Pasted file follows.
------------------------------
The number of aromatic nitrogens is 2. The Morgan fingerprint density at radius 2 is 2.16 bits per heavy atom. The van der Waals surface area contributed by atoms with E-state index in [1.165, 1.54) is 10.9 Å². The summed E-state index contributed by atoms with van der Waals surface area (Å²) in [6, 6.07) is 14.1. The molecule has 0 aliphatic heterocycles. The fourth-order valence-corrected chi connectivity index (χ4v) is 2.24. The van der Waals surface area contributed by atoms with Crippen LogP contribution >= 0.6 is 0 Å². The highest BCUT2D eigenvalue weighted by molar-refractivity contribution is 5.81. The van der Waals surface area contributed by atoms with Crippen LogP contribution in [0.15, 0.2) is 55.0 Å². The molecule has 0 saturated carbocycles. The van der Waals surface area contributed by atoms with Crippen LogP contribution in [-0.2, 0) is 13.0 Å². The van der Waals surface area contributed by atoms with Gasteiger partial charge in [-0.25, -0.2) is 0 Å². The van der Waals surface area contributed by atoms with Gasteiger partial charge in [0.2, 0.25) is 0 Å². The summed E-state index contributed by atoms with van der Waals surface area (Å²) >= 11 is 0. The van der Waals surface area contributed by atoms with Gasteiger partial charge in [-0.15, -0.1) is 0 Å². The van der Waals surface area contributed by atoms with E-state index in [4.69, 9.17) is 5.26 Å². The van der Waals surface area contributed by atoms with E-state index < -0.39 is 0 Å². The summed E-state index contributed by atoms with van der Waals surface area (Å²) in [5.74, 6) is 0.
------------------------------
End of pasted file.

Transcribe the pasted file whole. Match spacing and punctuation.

The number of aromatic nitrogens is 2. The Morgan fingerprint density at radius 2 is 2.16 bits per heavy atom. The van der Waals surface area contributed by atoms with E-state index in [1.165, 1.54) is 10.9 Å². The summed E-state index contributed by atoms with van der Waals surface area (Å²) in [6, 6.07) is 14.1. The molecule has 0 aliphatic heterocycles. The fourth-order valence-corrected chi connectivity index (χ4v) is 2.24. The van der Waals surface area contributed by atoms with Crippen LogP contribution >= 0.6 is 0 Å². The highest BCUT2D eigenvalue weighted by molar-refractivity contribution is 5.81. The van der Waals surface area contributed by atoms with Crippen LogP contribution in [0.15, 0.2) is 55.0 Å². The molecule has 0 saturated carbocycles. The van der Waals surface area contributed by atoms with Crippen LogP contribution in [-0.2, 0) is 13.0 Å². The van der Waals surface area contributed by atoms with Gasteiger partial charge in [-0.25, -0.2) is 0 Å². The van der Waals surface area contributed by atoms with Gasteiger partial charge in [0.2, 0.25) is 0 Å². The summed E-state index contributed by atoms with van der Waals surface area (Å²) >= 11 is 0. The van der Waals surface area contributed by atoms with Gasteiger partial charge in [-0.15, -0.1) is 0 Å². The van der Waals surface area contributed by atoms with E-state index in [4.69, 9.17) is 5.26 Å². The van der Waals surface area contributed by atoms with E-state index < -0.39 is 0 Å². The summed E-state index contributed by atoms with van der Waals surface area (Å²) in [5.74, 6) is 0.